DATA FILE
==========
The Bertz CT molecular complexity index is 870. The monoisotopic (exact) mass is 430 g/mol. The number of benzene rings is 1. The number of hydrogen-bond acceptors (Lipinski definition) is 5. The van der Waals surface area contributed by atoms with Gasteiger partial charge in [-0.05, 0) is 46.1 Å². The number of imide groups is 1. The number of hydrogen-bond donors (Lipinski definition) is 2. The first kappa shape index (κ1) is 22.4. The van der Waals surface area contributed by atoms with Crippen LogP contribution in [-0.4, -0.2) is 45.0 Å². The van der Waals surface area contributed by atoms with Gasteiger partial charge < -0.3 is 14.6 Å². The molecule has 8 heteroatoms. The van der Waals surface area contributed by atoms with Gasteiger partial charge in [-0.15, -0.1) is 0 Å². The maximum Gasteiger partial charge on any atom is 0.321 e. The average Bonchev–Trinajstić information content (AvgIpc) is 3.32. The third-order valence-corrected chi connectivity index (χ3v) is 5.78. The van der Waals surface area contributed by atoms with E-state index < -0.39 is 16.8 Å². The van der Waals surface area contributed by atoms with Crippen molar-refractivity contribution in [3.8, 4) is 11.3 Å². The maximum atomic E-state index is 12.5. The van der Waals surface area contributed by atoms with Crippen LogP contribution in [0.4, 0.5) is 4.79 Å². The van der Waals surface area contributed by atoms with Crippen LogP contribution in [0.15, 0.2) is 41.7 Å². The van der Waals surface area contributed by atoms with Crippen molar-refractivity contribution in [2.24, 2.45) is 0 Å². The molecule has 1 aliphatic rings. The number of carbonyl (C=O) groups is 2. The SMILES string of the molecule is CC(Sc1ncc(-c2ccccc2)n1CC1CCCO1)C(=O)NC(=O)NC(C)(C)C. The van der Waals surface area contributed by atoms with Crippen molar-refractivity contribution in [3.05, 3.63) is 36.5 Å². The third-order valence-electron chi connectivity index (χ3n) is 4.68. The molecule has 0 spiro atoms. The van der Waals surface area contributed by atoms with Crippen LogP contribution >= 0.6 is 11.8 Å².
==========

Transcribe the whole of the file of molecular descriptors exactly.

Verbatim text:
The Bertz CT molecular complexity index is 870. The monoisotopic (exact) mass is 430 g/mol. The number of benzene rings is 1. The number of hydrogen-bond acceptors (Lipinski definition) is 5. The van der Waals surface area contributed by atoms with Gasteiger partial charge in [-0.05, 0) is 46.1 Å². The number of imide groups is 1. The number of hydrogen-bond donors (Lipinski definition) is 2. The first kappa shape index (κ1) is 22.4. The van der Waals surface area contributed by atoms with Crippen LogP contribution in [-0.4, -0.2) is 45.0 Å². The van der Waals surface area contributed by atoms with Gasteiger partial charge < -0.3 is 14.6 Å². The molecule has 8 heteroatoms. The van der Waals surface area contributed by atoms with Gasteiger partial charge in [-0.15, -0.1) is 0 Å². The maximum Gasteiger partial charge on any atom is 0.321 e. The average Bonchev–Trinajstić information content (AvgIpc) is 3.32. The third-order valence-corrected chi connectivity index (χ3v) is 5.78. The van der Waals surface area contributed by atoms with E-state index < -0.39 is 16.8 Å². The van der Waals surface area contributed by atoms with Crippen molar-refractivity contribution in [3.8, 4) is 11.3 Å². The maximum atomic E-state index is 12.5. The van der Waals surface area contributed by atoms with Crippen LogP contribution in [0.4, 0.5) is 4.79 Å². The van der Waals surface area contributed by atoms with Crippen LogP contribution in [0.15, 0.2) is 41.7 Å². The van der Waals surface area contributed by atoms with Crippen molar-refractivity contribution in [2.24, 2.45) is 0 Å². The molecule has 1 aliphatic rings. The number of carbonyl (C=O) groups is 2. The SMILES string of the molecule is CC(Sc1ncc(-c2ccccc2)n1CC1CCCO1)C(=O)NC(=O)NC(C)(C)C. The van der Waals surface area contributed by atoms with Crippen molar-refractivity contribution in [3.05, 3.63) is 36.5 Å². The third-order valence-electron chi connectivity index (χ3n) is 4.68. The molecule has 0 spiro atoms. The van der Waals surface area contributed by atoms with Crippen LogP contribution >= 0.6 is 11.8 Å².